BEIJING Aug 8 Most of China's provinces are
ahead of schedule or on track to meet 2015 energy savings
targets, the government said on Friday, with Beijing and
Shanghai among the frontrunners as the world's No.2 economy
seeks to reduce its impact on the environment.
China has pledged to reduce its energy intensity - the
amount of energy it uses to add a dollar to its gross domestic
product (GDP) - to 16 percent below 2010 levels by 2015.
Beijing's intention in setting the targets was to slow
emissions of climate-changing greenhouse gases and cut expensive
fuel imports, but they have won new relevance with the pollution
crisis that has enveloped the nation the past two years.
The central government has distributed the cut targets in a
10-18 percent range across the provinces.
Data released by China's top economic planner the National
Development and Reform Commission (NDRC) showed that 26 of 30
regions had achieved more than 60 percent of their targets by
the end of last year. No overall number for China was given.
Yang Fuqiang, an environmental expert with U.S.-based
nongovernment agency Natural Resources Defense Council, said
China would meet its 2015 target.
"But for the (following) five-year period, there is not much
that can be done to improve end users' efficiency, other than
clean up the entire energy mix," he said.
Amid a slowing economy and rising public anger over
pollution, China has in recent years closed down thousands of
old, inefficient coal plants and stamped out overcapacity in
iron, steel and cement production.
The north-eastern province of Jilin had already achieved
more than its 16-percent target, while Sichuan (96.5 pct),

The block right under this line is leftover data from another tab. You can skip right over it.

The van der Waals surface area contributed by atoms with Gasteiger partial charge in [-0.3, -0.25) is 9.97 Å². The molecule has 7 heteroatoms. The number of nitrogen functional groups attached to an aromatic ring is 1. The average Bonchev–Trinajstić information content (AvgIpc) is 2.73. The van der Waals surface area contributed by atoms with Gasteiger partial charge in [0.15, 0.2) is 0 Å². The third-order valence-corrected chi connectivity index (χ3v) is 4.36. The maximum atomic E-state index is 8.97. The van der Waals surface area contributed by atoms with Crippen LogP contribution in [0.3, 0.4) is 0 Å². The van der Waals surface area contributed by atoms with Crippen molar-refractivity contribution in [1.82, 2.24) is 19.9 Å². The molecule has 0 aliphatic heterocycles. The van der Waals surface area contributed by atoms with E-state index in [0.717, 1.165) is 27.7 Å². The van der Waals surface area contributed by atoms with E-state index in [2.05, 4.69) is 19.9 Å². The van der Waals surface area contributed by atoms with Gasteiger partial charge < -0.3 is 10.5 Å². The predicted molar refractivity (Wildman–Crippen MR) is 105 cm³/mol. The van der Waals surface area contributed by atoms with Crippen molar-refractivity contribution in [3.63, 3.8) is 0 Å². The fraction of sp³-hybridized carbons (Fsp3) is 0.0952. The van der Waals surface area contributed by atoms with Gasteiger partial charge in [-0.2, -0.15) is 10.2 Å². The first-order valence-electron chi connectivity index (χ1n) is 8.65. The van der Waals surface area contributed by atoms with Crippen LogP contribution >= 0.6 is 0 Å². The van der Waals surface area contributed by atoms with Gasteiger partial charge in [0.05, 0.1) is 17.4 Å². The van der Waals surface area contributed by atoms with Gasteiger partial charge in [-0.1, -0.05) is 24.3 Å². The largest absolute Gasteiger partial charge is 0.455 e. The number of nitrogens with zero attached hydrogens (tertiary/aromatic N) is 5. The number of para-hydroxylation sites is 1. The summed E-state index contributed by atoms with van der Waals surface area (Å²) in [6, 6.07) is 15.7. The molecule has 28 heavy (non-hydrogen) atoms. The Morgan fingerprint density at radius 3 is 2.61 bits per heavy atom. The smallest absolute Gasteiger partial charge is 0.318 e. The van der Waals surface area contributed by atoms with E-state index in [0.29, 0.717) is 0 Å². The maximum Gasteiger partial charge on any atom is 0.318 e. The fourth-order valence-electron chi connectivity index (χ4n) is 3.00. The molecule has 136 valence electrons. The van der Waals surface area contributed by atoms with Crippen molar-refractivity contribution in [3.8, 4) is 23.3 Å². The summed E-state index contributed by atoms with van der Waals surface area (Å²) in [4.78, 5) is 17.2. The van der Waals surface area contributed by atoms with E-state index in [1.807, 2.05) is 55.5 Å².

Chongqing (94.5 pct) and Beijing (91 pct) were also
over-achieving, according to the NDRC data.
Shanghai and manufacturing hub Hebei, both with 82 percent
of their targets met, were also ahead of schedule, along with
Henan and Hunan. Most others had achieved 60-80 percent.
The data also confirmed concerns that some of China's
pollution is being moved to the poor, western interior.
Energy intensity in the troubled Xinjiang province worsened
by 200 percent over the period, a trend NDRC attributed to a
boom in new energy-intensive projects.
Qinghai and Ningxia, also western provinces, were trailing
far behind their targets as local economic development relies
heavily on coal.
"Those regions are given looser investment restrictions in
building new coal-burning generators ... (to) give room for
economic growth to catch up with the richer regions in the
east," said Li Yan, a climate and energy expert with Greenpeace.
"More developed regions must cap their coal use to
reconstruct their economies and energy mix, but that acts as a
catalyst for coal industries in the west to expand their
production to fill the gap," she told Reuters.
(Reporting by Stian Reklev and Kathy Chen; Editing by Tom